The unlikeliest film from Babel and Biutiful director Iñárritu is one of the closest things Cannes 2014 has to a sure bet. The master of human misery should return to the Croisette with his fourth film, third in Competition, but this one is a comedy about a washed up actor reclaiming his superhero roots. It stars Michael Keaton, Edward Norton, Emma Stone, and 21 Grams star Naomi Watts.

Body Art (dir. Luca Guadagnino)
I was not impressed by Guadagnino’s most recent film, I Am Love, but Body Art sounds absolutely fascinating. The source material’s author also penned Cosmopolis (which failed as a film, but not as a concept), and it stars Isabelle Huppert, Sigourney Weaver, Denis Lavant, and yes, David Cronenberg. The concept is very Holy Motors (bonjour, Monsieur Lavant): a grieving widow (Huppert) feels alone until a man suddenly appears (and reappears) in her house. The trick is he takes a different appearance every time he shows up. Sounds like weird, wild stuff. Guadagnino hasn’t showed a film at Cannes before, so maybe Un Certain Regard, but a Competition slot isn’t outside the realm of the possible—if it’s ready in time.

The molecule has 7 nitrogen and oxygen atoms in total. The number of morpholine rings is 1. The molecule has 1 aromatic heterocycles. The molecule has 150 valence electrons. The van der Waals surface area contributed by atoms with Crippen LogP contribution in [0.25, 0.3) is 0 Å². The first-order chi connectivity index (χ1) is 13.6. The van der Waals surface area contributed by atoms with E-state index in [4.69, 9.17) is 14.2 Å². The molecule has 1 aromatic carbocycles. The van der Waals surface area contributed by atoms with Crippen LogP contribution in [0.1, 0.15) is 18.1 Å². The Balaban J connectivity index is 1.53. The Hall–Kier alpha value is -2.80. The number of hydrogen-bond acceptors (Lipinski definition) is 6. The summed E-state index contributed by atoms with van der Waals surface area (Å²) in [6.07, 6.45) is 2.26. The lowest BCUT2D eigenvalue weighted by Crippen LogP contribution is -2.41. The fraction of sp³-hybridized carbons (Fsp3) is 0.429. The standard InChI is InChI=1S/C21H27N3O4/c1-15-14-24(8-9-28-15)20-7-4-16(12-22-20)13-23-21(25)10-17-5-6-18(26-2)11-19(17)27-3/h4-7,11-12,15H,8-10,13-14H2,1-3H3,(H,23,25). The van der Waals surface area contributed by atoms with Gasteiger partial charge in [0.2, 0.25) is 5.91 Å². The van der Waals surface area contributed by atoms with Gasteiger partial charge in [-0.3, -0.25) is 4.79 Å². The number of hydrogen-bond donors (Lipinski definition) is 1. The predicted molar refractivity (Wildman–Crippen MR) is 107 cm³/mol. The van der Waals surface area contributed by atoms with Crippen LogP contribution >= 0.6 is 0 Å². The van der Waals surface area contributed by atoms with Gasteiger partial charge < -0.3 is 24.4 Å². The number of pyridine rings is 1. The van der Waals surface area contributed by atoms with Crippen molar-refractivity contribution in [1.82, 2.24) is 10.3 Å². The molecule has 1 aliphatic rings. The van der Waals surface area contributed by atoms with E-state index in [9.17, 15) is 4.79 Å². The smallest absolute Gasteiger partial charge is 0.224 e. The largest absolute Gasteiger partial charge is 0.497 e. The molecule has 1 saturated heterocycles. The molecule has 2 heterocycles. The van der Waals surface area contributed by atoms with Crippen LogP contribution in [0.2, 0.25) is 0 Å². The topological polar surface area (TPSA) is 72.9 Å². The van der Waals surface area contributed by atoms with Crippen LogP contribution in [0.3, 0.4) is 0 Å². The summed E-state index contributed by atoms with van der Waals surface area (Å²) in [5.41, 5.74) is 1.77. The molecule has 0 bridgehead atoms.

Clouds of Sils Maria (dir. Olivier Assayas)
Among Assayas’s films are plenty that blend English with other languages, but Clouds of Sils Maria will be his first true English-language movie—and it sounds like a doozy. Juliette Binoche, Kristen Stewart, and Chloe Grace Moretz star in the film about an aging actress (Binoche) who collapses in on herself when a young ingenue (Moretz) shines in a remake of her greatest movie. His last film, Something in the Air, premiered at Venice, and while the same could happen here, I predict Assayas will be at Cannes this year in some capacity.

The Cut (dir. Fatih Akin)